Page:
By Keith Trout • News Editor • October 15, 2010
Although not may visitors showed up for the local open house held here last Saturday at Hope Lodge #22, one of 40 Masonic lodges in the state scheduled to conduct open houses that day, Lodge Master Earl Purrington was actually pleased with the turnout.
At the open house, Purrington said he was pleased with the people who'd visited. He said this week there were 12 people who came by that day, four being local Masons, but he noted Carson City had conducted an open house a short while ago and only two people visited, both members
Those attending the event in the lodge area upstairs above the Leslie's Fashions (44 N. Main St.) were first able to watch a recording made by the Free and Accepted Masons, entitled "On the Level: A Look into Free Masonry."
The recording talked about the Free Masons in Nevada, which includes the 40 lodges and 4,000 members statewide, and throughout the country, where there are 11,000 lodges. It also answered many questions people may have about Freemasonry, such as whether it is a religion and whether it engages in politics, the answer of both being no.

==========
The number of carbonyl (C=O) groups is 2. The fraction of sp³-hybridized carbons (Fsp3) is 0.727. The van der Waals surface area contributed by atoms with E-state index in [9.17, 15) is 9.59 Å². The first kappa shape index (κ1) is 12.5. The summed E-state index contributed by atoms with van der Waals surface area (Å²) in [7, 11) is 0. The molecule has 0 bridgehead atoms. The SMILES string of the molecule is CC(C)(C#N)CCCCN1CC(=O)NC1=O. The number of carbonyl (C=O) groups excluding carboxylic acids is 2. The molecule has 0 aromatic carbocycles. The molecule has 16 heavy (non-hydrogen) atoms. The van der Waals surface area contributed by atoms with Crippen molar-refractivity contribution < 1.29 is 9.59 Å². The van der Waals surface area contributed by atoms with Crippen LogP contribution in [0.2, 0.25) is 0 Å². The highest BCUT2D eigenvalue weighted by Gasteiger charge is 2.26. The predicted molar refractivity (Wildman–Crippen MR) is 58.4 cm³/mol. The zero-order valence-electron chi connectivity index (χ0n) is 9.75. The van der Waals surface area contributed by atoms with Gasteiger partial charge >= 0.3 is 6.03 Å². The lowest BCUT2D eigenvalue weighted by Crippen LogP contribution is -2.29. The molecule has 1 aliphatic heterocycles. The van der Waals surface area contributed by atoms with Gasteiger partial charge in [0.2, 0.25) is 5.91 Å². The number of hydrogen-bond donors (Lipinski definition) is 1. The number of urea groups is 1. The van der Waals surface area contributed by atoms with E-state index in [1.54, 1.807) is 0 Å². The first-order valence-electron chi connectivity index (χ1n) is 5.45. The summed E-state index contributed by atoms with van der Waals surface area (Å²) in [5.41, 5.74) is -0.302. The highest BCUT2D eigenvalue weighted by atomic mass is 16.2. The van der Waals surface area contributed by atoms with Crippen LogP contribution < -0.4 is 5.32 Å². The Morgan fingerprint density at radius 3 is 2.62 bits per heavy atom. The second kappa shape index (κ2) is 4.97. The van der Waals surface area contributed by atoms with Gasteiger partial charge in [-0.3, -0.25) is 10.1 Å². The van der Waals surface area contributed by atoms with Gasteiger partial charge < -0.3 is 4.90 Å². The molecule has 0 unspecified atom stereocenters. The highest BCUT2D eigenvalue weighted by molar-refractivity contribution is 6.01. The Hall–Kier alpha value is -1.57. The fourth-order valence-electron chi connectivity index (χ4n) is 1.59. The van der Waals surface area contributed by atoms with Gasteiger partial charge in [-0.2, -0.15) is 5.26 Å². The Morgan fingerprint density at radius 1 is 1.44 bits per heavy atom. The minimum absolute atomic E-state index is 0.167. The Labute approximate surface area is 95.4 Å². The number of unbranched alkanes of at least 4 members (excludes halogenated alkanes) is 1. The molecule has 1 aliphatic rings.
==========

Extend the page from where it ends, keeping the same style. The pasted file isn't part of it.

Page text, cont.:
It also noted that Masons don't solicit members and those interested must request an application on their own.
Some Hope Lodge #22 members were on hand to talk with visitors, to show them around and to answer questions. Overall, eight nonmembers attended the open house, Purrington said, including some women.
The lodge includes two main rooms, a meeting room located on the east side and a smaller room on the west end where the Masons eat meals prior to meetings. There is also a small foyer with boards listing all the past masters of Hope Lodge #22 and the other local group affiliated with the Masons, The Order of the Eastern Star.
Masonry features three degrees as well, Scottish Rite, York Rite and Shriners.
Masons have both regular monthly meeting (second Thursday of month at 7:30 p.m.) and ceremonial or ritual meetings conducted periodically.
The current lodge building upstairs has been used since the 1940s, members said. A previous building near where Boys & Girls Club is burned down, and an original Masonic meeting site was in Leavitt Hall, a meeting room that formerly was located upstairs above the present Dini's Lucky Club.